Disposable plastics are particularly targeted because they are used and disposed of on board cruise ships, and AECO is also improving its passenger-based beach cleaning operations and providing information on ways to prevent plastic pollution from the seas. AECO also supports Clean Seas by encouraging its voluntary beach clean-up for passengers who have already experienced success: as a result of AECO`s clean-up efforts in Spitsbergen Every summer, around 20 tonnes of waste are removed from Svalbard`s beaches. Its mission is to take the lead and encourage partnerships to care for the environment by inspiring, informing and enabling nations and peoples to improve their quality of life without harming future generations. Island authorities have introduced laws to ban disposable items like straws and bags. Volunteers and fishermen helped clean up secluded beaches, while waste management services were strengthened. “Governments are regulating single-use plastics by adopting several bans, and citizens are taking action through massive purges and campaigns. But we need more effort from the industry to find innovative alternatives to plastic,” Heileman said. In fact, each cruise ship removes between three and four tons of waste per season. During the 2017-18 Arctic season, 128 beach cleanups were organized, reducing more than 40 tons of waste. Tens of thousands of people have visited our cleanseas.org site to learn more, while thousands of people #CleanSeas and #beatpollution use on Twitter and Instagram to tag beach cleanup images and invite their friends and followers to join the fight against marine litter. Global measures and initiatives have been taken to address the problem of marine pollution. Since its launch in June 2012 at Rio+20 in Brazil, the Global Partnership on Marine Litter (GPML) has brought together international organizations, governments, academia, the private sector, civil society and individuals. The Honolulu Strategy is a framework for global and comprehensive cooperation to reduce the environmental, human and economic impact of marine litter worldwide.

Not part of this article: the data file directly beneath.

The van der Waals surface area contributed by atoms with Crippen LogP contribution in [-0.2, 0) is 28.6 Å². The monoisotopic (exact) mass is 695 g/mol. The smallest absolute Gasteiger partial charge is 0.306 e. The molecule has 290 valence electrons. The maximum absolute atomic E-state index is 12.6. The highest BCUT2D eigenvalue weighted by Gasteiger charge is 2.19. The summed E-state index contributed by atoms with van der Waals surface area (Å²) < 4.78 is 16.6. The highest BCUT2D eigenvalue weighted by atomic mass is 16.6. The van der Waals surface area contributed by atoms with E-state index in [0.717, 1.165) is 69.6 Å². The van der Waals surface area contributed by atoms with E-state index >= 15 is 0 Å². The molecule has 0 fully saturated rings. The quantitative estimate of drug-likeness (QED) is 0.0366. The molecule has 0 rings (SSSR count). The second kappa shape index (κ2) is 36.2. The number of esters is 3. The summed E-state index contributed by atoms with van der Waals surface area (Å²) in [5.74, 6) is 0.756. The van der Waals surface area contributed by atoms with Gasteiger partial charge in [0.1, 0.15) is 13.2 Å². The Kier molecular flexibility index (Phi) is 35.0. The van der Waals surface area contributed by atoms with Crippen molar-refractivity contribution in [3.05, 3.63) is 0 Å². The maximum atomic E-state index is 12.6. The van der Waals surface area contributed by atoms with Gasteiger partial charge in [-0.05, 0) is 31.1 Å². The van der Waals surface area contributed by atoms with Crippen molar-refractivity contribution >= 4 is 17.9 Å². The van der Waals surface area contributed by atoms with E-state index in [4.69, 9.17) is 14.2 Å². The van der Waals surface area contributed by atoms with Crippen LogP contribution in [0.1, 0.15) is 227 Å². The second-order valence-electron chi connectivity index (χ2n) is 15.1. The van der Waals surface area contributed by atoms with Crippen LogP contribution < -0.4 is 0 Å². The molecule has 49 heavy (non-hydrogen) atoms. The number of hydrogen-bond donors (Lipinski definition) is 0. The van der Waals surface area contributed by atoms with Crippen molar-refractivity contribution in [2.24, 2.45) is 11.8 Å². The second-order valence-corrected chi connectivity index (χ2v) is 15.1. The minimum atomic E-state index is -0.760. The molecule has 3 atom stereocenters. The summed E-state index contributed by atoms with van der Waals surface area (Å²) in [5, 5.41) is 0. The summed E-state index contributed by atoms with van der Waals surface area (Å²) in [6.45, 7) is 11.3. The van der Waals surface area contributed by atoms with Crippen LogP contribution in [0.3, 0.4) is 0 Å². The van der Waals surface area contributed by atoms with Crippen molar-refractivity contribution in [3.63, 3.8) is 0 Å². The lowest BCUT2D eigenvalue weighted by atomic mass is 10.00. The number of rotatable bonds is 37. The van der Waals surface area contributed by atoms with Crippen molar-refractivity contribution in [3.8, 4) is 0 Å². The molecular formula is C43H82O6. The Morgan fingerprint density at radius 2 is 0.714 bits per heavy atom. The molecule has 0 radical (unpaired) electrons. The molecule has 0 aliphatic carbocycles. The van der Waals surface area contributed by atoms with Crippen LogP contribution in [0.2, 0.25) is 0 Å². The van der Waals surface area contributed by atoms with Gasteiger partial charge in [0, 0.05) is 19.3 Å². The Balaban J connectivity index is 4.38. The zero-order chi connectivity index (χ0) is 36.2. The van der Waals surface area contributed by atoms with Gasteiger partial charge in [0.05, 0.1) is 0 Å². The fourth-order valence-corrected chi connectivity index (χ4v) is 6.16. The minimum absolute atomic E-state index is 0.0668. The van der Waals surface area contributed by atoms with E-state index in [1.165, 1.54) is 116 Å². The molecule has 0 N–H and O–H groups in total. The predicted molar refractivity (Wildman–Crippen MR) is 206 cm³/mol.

At its second meeting, the Environment Assembly (UNA) adopted resolution 2/11 on plastic waste and marine microplastics, which emphasizes the prevention and minimization of such waste, as well as environmentally friendly waste management and clean-up systems. That`s why Clean Seas` work is far from over. Continued growth in the countryside is necessary to ensure that we do not suffocate the seas (and ourselves) in our own out-of-control creation. Such purges are in good company with mass efforts like those of Ocean Cleanup, which has taken on the impressive and Herculean task of removing half of Alaska`s large carpet of Pacific garbage over the next five years. Nearly 90,000 people have made a #CleanSeas promise to remove single-use plastics and micropers from their lives. From Bali to Panama, they clean beaches, catalog what they find and change their own behavior, for example by using cloth bags and carrying steel cups or cutlery, refusing plastic straws and requesting the removal of plastic cups or disposable bottles from their offices. “Our goal is to redefine the world`s relationship with plastics, as it is the only way to save our seas. Only by radically changing the way we consume can we secure the oceans that preserve human life,” said Erik Solheim, Executive Director of UN Environment. What we need is a revolution. For example, the ocean cleanup team already mentioned is working hard to fine-tune a huge sea cleaning machine that uses waves, currents, and winds to operate. . . .